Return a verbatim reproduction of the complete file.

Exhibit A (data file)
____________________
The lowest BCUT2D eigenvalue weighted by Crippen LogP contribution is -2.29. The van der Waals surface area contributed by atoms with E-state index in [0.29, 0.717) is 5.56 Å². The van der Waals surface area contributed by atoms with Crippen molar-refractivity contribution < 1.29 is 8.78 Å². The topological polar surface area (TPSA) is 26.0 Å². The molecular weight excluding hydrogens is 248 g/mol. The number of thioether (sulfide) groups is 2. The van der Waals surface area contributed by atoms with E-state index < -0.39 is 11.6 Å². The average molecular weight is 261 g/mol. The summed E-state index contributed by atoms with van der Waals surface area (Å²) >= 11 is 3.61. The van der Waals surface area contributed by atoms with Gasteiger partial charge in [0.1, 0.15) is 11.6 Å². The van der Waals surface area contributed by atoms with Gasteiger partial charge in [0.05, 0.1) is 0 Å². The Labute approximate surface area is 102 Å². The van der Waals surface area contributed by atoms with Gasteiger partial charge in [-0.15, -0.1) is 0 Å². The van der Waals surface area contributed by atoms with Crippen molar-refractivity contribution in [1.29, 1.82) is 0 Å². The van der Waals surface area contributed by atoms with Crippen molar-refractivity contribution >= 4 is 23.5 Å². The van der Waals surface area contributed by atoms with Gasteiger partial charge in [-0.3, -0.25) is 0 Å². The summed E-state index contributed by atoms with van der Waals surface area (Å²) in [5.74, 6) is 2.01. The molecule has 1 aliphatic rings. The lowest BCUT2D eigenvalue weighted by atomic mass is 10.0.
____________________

The lowest BCUT2D eigenvalue weighted by Crippen LogP contribution is -2.29. The van der Waals surface area contributed by atoms with E-state index in [0.29, 0.717) is 5.56 Å². The van der Waals surface area contributed by atoms with Crippen molar-refractivity contribution < 1.29 is 8.78 Å². The topological polar surface area (TPSA) is 26.0 Å². The molecular weight excluding hydrogens is 248 g/mol. The number of thioether (sulfide) groups is 2. The van der Waals surface area contributed by atoms with E-state index < -0.39 is 11.6 Å². The average molecular weight is 261 g/mol. The summed E-state index contributed by atoms with van der Waals surface area (Å²) >= 11 is 3.61. The van der Waals surface area contributed by atoms with Gasteiger partial charge in [0.1, 0.15) is 11.6 Å². The van der Waals surface area contributed by atoms with Gasteiger partial charge in [0.05, 0.1) is 0 Å². The Labute approximate surface area is 102 Å². The van der Waals surface area contributed by atoms with Gasteiger partial charge in [-0.15, -0.1) is 0 Å². The van der Waals surface area contributed by atoms with Crippen molar-refractivity contribution in [1.29, 1.82) is 0 Å². The van der Waals surface area contributed by atoms with Crippen molar-refractivity contribution >= 4 is 23.5 Å². The van der Waals surface area contributed by atoms with Gasteiger partial charge in [-0.3, -0.25) is 0 Å². The summed E-state index contributed by atoms with van der Waals surface area (Å²) in [5.74, 6) is 2.01. The molecule has 1 aliphatic rings. The lowest BCUT2D eigenvalue weighted by atomic mass is 10.0.